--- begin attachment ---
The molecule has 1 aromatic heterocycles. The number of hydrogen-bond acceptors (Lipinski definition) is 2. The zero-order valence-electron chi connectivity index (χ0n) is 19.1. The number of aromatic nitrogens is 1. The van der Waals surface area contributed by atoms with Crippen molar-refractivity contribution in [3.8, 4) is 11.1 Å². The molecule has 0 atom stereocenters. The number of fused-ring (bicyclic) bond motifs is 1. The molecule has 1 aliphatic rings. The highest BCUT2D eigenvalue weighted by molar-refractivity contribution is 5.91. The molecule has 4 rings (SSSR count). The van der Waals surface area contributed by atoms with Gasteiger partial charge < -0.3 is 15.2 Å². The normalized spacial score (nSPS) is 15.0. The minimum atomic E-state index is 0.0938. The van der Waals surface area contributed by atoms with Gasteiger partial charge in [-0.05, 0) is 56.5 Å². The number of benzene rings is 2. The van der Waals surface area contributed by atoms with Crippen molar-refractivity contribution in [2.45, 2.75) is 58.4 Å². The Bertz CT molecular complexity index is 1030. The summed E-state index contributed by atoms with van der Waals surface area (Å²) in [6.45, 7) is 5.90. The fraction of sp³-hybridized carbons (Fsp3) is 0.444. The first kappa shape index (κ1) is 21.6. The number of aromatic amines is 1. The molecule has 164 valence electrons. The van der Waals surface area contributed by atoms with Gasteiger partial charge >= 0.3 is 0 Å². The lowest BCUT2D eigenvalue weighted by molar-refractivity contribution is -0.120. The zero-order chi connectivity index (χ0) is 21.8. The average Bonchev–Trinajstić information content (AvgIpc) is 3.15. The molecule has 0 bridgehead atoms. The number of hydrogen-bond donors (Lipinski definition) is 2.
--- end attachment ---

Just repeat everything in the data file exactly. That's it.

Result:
The molecule has 1 aromatic heterocycles. The number of hydrogen-bond acceptors (Lipinski definition) is 2. The zero-order valence-electron chi connectivity index (χ0n) is 19.1. The number of aromatic nitrogens is 1. The van der Waals surface area contributed by atoms with Crippen molar-refractivity contribution in [3.8, 4) is 11.1 Å². The molecule has 0 atom stereocenters. The number of fused-ring (bicyclic) bond motifs is 1. The molecule has 1 aliphatic rings. The highest BCUT2D eigenvalue weighted by molar-refractivity contribution is 5.91. The molecule has 4 rings (SSSR count). The van der Waals surface area contributed by atoms with Gasteiger partial charge < -0.3 is 15.2 Å². The normalized spacial score (nSPS) is 15.0. The minimum atomic E-state index is 0.0938. The van der Waals surface area contributed by atoms with Gasteiger partial charge in [-0.05, 0) is 56.5 Å². The number of benzene rings is 2. The van der Waals surface area contributed by atoms with Crippen molar-refractivity contribution in [2.45, 2.75) is 58.4 Å². The Bertz CT molecular complexity index is 1030. The summed E-state index contributed by atoms with van der Waals surface area (Å²) in [6.45, 7) is 5.90. The fraction of sp³-hybridized carbons (Fsp3) is 0.444. The first kappa shape index (κ1) is 21.6. The number of aromatic amines is 1. The molecule has 164 valence electrons. The van der Waals surface area contributed by atoms with Gasteiger partial charge >= 0.3 is 0 Å². The lowest BCUT2D eigenvalue weighted by molar-refractivity contribution is -0.120. The zero-order chi connectivity index (χ0) is 21.8. The average Bonchev–Trinajstić information content (AvgIpc) is 3.15. The molecule has 0 bridgehead atoms. The number of hydrogen-bond donors (Lipinski definition) is 2.